Pioneering Surgical Techniques
Jess H. Lonner, MD, an orthopaedic surgeon at the Rothman Institute at Jefferson and an Associate Professor of Orthopaedic Surgery, Joint and Knee Replacement at Thomas Jefferson University, was among the first surgeons in the country to perform a robotic-assisted orthopaedic surgery. For the past eight years, he has been at the forefront of clinical research, improving techniques of robotic-assisted and partial knee replacement surgeries.
Patients who receive robotic-assisted partial knee replacement surgeries are able to recover in the comfort of their home, safely and more quickly. Compared to more conventional techniques of partial knee replacements, these surgeries allow greater precision of implant positioning and greater position of soft tissue balancing, which enhances the longer-term durability of the partial knee replacement.
For these reasons and others, robotic-assisted orthopaedic surgeries are in high demand. Roughly 20% of all partial knee replacements are now being completed using robotic technologies. That number is expected to increase to about 35% over the next five years. Additionally, as advances in the ergonomics of robotic technologies increase, it is expected that more surgeons will begin using robotics in total knee replacements, total hip replacements and other kinds of orthopaedic surgeries.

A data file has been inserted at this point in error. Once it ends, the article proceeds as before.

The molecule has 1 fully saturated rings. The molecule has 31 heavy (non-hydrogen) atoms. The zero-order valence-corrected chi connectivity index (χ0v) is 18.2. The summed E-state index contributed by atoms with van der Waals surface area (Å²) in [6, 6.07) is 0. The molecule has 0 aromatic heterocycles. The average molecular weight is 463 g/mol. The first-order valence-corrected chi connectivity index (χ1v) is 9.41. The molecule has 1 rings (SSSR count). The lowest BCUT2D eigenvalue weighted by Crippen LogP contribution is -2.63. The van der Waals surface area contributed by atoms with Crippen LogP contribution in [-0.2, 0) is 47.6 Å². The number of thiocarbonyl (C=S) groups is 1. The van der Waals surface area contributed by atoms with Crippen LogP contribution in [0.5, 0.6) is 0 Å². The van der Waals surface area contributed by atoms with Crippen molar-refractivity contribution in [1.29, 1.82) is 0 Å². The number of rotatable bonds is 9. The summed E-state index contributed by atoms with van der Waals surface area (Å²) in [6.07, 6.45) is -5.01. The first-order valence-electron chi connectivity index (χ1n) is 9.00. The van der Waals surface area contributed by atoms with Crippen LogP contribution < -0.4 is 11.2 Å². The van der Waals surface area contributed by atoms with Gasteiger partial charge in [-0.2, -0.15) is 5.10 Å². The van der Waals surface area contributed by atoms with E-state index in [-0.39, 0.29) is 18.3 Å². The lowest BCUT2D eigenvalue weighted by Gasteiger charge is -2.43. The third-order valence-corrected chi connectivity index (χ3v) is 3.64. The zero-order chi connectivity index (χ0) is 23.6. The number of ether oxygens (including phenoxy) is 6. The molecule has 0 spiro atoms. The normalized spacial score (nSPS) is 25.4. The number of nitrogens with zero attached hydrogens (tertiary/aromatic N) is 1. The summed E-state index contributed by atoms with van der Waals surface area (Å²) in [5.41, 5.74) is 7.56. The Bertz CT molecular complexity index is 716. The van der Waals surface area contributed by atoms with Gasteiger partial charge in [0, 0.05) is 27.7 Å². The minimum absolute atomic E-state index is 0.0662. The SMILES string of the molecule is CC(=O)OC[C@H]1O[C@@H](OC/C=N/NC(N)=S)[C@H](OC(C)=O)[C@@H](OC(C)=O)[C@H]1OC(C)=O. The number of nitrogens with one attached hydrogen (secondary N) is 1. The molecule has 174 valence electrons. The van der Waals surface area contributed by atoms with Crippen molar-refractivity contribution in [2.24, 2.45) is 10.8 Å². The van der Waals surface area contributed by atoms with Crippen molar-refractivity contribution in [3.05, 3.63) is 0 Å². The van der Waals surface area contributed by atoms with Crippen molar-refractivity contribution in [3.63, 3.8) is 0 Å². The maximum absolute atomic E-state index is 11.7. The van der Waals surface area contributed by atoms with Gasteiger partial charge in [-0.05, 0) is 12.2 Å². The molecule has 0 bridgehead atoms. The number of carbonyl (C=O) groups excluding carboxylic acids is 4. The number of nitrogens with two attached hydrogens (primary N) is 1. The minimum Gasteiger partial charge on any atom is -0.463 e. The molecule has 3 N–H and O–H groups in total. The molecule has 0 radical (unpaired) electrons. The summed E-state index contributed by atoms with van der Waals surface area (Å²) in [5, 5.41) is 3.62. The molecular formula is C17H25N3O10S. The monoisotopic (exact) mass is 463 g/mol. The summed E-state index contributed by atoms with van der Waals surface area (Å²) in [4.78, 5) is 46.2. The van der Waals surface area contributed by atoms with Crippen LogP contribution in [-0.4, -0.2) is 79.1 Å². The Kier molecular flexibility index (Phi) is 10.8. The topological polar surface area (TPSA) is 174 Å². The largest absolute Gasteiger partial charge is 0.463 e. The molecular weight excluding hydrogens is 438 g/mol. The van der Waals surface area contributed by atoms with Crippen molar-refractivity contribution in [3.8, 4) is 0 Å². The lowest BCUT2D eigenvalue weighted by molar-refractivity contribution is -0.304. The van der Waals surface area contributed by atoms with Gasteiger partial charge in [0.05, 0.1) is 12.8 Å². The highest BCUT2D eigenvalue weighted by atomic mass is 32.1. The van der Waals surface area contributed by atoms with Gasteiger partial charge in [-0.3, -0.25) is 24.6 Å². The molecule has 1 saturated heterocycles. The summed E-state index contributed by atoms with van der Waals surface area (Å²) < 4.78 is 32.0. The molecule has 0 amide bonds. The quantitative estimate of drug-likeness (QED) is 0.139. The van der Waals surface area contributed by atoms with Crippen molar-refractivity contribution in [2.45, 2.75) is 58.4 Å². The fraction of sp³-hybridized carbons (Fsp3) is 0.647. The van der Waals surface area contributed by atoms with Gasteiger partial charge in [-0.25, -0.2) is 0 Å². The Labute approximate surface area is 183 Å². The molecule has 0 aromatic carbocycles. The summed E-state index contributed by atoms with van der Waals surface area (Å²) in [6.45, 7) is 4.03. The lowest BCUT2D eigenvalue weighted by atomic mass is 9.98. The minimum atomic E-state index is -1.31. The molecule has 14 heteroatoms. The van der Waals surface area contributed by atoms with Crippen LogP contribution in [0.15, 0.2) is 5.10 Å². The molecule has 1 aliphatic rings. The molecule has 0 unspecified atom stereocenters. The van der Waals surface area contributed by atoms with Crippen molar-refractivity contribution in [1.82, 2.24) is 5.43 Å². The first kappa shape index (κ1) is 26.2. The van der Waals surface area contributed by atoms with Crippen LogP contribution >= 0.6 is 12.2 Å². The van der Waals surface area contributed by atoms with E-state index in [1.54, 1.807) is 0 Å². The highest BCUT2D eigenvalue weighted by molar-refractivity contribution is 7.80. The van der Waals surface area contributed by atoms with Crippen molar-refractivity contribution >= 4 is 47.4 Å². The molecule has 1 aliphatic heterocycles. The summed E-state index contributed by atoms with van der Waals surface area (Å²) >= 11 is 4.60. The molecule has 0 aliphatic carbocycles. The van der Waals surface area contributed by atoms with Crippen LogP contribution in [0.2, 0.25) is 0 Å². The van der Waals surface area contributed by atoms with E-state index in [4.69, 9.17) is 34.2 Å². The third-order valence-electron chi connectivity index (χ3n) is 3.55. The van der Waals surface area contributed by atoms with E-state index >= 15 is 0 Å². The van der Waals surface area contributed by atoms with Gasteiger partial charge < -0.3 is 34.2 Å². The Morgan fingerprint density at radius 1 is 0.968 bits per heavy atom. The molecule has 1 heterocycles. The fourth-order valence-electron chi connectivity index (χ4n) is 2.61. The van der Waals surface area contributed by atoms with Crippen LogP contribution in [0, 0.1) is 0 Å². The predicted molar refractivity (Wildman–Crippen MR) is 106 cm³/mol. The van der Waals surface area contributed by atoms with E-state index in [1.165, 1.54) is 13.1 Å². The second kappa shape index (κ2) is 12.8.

While orthopaedic surgery and joint replacement surgery have been specialties for many decades, the opportunities for ongoing development are greater today than in the past. Gifts to Jefferson will help Dr. Lonner continue leading the way for advances in robotic-assisted surgeries as well as passing his expertise on to the next generation of surgeons. Dr. Lonner has hopes of creating a state-of-the-art robotic learning center where he and other Rothman at Jefferson physicians can train young surgeons, residents, fellows and visiting surgeons in the techniques of using robotics. Your gift could help make Dr. Lonner’s vision a reality, thereby furthering the advancement of robotic technology in orthopaedics.